The spirit of iki starts to appear during this era, and the best place to trace it is in 遊郭 (yukaku or brothels) which operated in designated areas. Curiously enough, the yukaku functioned as one of the major social/political/cultural hubs during the Edo period as they were frequented by men regardless of their class. (In addition to being entertained, influential men often socialized and had politically sensitive conversation at yukaku.) Also, freed from a conventional, reduced role as women, top-level prostitutes were fashion icons, trend setters and influencers who could shrug off even important men, if they felt their behaviors weren’t iki. To satisfy men’s eagerness to learn how to behave iki at yukaku and play a savvy love game, a plethora of books were published which sold very well. The high demand for those books – called 洒落本 (share bon – “guide to become cool”) – created a publishing industry boom.
Such enthusiasm for printed materials produced some notable writers such as Santo Kyoden (1761-1818), who wrote a lot about silly stories filled with wit, puns and parodies. Kyoden style was very Edo and iki in that it showed a determination to laugh and shrug everything off even when you couldn’t afford to do so. Such an attitude sometimes made the administration upset, but the Edokko kept their moxie and enthusiastically supported a variety of entertainment.
Satire and humor also became one of the most sought-after topics in literature. As discussed in the previous section, haikai (the foundation of haiku) had already become popular in the early Edo period, but by the Horeki/Tenmei era, the satirical version of haikai was born. Called 川柳 (senryu), people enjoyed writing about the silly side of life, relationship or society. As some senryu were political, it was often monitored and censored by the Tokugawa administration.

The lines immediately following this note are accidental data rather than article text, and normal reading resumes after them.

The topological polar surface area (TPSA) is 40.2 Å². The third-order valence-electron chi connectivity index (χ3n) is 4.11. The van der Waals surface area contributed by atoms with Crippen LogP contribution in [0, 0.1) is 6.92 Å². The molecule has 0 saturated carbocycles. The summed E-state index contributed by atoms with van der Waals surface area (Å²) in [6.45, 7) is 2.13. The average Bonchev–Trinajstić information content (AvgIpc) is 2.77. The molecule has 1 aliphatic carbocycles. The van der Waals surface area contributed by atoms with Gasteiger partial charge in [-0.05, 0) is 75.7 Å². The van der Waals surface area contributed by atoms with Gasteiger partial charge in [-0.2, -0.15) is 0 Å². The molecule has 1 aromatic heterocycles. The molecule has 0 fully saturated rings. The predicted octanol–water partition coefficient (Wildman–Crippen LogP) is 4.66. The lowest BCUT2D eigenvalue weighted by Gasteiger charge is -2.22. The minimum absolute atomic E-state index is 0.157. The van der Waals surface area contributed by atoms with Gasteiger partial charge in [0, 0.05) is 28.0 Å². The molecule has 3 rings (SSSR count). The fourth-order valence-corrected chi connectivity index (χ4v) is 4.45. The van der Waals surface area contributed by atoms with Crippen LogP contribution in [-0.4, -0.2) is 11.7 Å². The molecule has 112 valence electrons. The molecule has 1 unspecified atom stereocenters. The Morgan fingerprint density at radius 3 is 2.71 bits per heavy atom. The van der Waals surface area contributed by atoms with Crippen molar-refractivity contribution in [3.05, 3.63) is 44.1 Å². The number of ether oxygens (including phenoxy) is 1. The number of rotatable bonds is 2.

3. 化政文化 (Kasei culture – late 18th century ~ mid 19th century)
The Tokugawa administration that maintained a solid power base for 260 years was about to collapse because foreign countries started pressurizing Japan to “open its doors,” since it was still trying – albeit in vain – to stick to its sakoku (closed door) policy. It was a curious situation: although the country was flourishing within its tightly closed economic boundaries, it was obvious that there was no way it could compete with the modern technology exploited by Western countries. European powerhouses arrived in large, scary-looking, black metal ships (which the Japanese called kurofune (black ships)) and people were intimidated and panicked. Small conflicts between Japan and foreign countries occurred here and there, rattling the Tokugawa administration.
Feeling the threats posed by these foreign powerhouses, the Japanese decided it was time for a radical change to re-develop the country so that it could face them. Feeling patriotic, they eventually rallied around the tenno (emperor) and toppled the Tokugawa administration without a civil war. This shift of power (surprisingly less blood than anticipated) was called the Meijo Restoration (1868), which officially opened a door for full-fledged modernization. After 700 years, the samurai era was finally over. In the Meiji era, Japan introduced a European political system to some extent, and created its own constitution and congress with the tenno as the head of state.
Given such social backdrops, the Kasei culture was the last breath of the Edo culture and the official endpoint of traditional Japanese culture. Although the Kasei era has some similarity with the wabi-sabi era in that the aesthetics were hugely influenced by a drastic social change, this time the country did not have to face all-out civil war and subsequent destruction. As the economy was largely kept intact, the Kasei culture saw an almost decadent maturity. It is the Kasei culture that spread to Europe and triggered the frenzy of Japonism, when ukiyo-e painters such as Hokusai, Hiroshige became world famous and added a new dimension to the world of art.
Japanese aesthetics has always found inspiration in simple, minimal and empty elements. In the Middle Ages, aesthetic philosophy was led by Zen resulting in the ultimate abstraction of wabi-sabi, which developed out of the aestheticism cherished by Kyoto aristocrats in the Classic era. As the economy and society became modernized and more affluent, new metropolis such as Edo and Osaka flourished, and people’s interests shifted to entertainment-oriented, humanism-driven culture. The iki moxie of Edokko was the driving force for a vibrant Edo culture that produced ukiyo-e and kabuki.